IT was hardly the most sophisticated hiding place for a prisoner on the run.
When drug-dealer Lee Barnes grew tired of prison life he escaped by walking out of the front door, and then went straight home and got a job.
But although he had given his address to the authorities when he was sentenced, it was 18 months before the police finally arrested him.
The Humberside force is now facing severe criticism after it emerged that he spent his entire year-and-a-half "on the run", living at the same address in Hull he had given the court during his sentencing and openly working as a garage mechanic.
Severe criticism, eh? How severe, exactly? Anyone been sacked? No, of course not. Humberside law enforcement probably don't believe in a blame culture.
Really, how bad does a police force have to be to be outwitted by someone who isn't even trying to outwit them?
Barnes, 28, walked out of a low-security prison after his girlfriend and son failed to visit him. He hitched a lift to Hull where he told his family he had been given early release. He expected police to quickly trace him, but months passed and he settled in to a life of raising his young son and working as a mechanic.
Barnes has now pleaded guilty to two counts of possessing firearms and one of escape at Hull Crown Court and has been sent back to Hull Prison.
In mitigation, barrister Steven Garth told the court Barnes had escaped because he was in despair at not seeing his son for months.
He said: "For 18 months he lived quite openly at his old address and got himself a job. There were no attempts to hide. He expected to be arrested at any time and taken back to prison. ..."
The word "escape" seems a bit strong. Barnes was in a low security prison, which means he can do what he likes as long as he turns up for a roll-call in the evening and spends the night there. He escaped from prison in much the same way that I escaped from my house this morning. I've not studied the issue in enough depth to say whether open prisons are, on balance, a good or a bad thing, but surely this is a good example of their downside.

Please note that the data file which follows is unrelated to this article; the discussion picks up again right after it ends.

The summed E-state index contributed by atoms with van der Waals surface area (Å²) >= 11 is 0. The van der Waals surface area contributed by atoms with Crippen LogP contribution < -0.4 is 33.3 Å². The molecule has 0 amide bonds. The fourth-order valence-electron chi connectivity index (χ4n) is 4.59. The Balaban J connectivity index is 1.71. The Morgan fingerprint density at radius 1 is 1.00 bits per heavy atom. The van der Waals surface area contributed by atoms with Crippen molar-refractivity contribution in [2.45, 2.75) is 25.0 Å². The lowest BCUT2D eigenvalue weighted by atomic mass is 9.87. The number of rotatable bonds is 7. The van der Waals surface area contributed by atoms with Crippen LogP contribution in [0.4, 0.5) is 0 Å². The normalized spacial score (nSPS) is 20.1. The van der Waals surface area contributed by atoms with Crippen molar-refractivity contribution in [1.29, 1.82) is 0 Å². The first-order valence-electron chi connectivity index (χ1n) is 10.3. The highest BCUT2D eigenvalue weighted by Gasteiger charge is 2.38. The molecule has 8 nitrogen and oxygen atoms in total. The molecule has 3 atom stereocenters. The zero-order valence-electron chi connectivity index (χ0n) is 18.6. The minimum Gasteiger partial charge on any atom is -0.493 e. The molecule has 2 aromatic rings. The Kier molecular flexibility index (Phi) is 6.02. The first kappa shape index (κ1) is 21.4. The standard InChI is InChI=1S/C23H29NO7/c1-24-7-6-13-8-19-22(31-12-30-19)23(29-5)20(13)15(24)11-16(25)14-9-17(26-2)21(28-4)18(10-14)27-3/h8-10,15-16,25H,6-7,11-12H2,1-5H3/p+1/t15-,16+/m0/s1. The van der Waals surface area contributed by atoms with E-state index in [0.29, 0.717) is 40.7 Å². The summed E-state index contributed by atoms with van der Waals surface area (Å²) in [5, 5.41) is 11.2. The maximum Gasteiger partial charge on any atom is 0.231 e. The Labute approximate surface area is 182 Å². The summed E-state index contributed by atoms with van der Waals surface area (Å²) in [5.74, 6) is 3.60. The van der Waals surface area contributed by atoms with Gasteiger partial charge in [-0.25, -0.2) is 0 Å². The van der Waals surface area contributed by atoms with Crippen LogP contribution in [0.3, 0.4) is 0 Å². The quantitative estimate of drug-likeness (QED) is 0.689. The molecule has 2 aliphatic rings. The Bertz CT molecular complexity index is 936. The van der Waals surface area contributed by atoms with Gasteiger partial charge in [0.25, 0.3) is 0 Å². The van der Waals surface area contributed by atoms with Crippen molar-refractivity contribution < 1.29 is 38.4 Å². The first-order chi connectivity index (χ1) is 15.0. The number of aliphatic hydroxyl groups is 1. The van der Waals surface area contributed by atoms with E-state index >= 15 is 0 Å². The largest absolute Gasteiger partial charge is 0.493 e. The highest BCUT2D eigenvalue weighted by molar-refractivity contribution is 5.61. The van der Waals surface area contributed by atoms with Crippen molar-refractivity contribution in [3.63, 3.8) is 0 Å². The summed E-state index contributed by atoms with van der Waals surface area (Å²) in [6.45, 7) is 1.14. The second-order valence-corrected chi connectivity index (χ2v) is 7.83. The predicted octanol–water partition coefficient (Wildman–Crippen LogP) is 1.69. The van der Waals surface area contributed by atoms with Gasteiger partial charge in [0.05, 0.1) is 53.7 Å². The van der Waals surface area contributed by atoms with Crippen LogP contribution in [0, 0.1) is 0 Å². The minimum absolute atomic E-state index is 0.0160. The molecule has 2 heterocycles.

However, that's just the escape itself: very easy, and impossible to stop without scrapping open prisons. That's hardly the issue here. Barnes was clearly the right candidate for an open prison: having escaped, he went home, stayed at home, got a job, harmed no-one, and waited for the police to pick him up. Why on Earth did that take so long? Keith Toon, a city councillor, said:
"If he escaped and was living at his old address the police should have known his whereabouts and picked him up in days not months."
Days? What low standards these politicians have. Barnes was at home, waiting for the police, intending neither to avoid nor resist them: it should have taken hours to pick him up and that's including the time the prison took to notice he was missing. Once the police heard from the prison, it should have taken minutes.
The police still haven't heard from the prison, incidentally. They arrested Barnes following a tip-off from the public. To be fair to them, maybe they did arrest him mere minutes after that tip-off. The fault lies with the prison service, who either didn't notice or didn't report that one of their prisoners had gone.
Remember: these people are responsible for keeping you safe from harm.